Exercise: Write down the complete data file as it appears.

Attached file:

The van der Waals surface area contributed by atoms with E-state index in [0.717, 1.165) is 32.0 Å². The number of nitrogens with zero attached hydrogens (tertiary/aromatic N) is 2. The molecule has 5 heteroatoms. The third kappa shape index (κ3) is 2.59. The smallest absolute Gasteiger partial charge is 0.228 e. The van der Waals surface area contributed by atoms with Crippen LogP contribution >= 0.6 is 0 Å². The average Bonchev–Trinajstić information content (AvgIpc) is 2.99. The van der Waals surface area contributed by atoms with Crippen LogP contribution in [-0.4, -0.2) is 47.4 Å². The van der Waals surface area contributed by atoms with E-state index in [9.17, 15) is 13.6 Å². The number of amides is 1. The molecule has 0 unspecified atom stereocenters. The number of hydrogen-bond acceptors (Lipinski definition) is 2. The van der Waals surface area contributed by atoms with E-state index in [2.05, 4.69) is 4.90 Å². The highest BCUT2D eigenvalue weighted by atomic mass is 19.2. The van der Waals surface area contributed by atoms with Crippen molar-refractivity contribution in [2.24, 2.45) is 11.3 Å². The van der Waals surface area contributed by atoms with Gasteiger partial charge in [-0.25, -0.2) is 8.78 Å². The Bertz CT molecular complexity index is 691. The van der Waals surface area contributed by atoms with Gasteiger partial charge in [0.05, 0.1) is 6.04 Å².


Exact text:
The van der Waals surface area contributed by atoms with E-state index in [0.717, 1.165) is 32.0 Å². The number of nitrogens with zero attached hydrogens (tertiary/aromatic N) is 2. The molecule has 5 heteroatoms. The third kappa shape index (κ3) is 2.59. The smallest absolute Gasteiger partial charge is 0.228 e. The van der Waals surface area contributed by atoms with Crippen LogP contribution >= 0.6 is 0 Å². The average Bonchev–Trinajstić information content (AvgIpc) is 2.99. The van der Waals surface area contributed by atoms with Crippen LogP contribution in [-0.4, -0.2) is 47.4 Å². The van der Waals surface area contributed by atoms with E-state index in [9.17, 15) is 13.6 Å². The number of amides is 1. The molecule has 0 unspecified atom stereocenters. The number of hydrogen-bond acceptors (Lipinski definition) is 2. The van der Waals surface area contributed by atoms with E-state index in [2.05, 4.69) is 4.90 Å². The highest BCUT2D eigenvalue weighted by atomic mass is 19.2. The van der Waals surface area contributed by atoms with Crippen molar-refractivity contribution in [2.24, 2.45) is 11.3 Å². The van der Waals surface area contributed by atoms with Gasteiger partial charge in [-0.25, -0.2) is 8.78 Å². The Bertz CT molecular complexity index is 691. The van der Waals surface area contributed by atoms with Gasteiger partial charge in [0.05, 0.1) is 6.04 Å².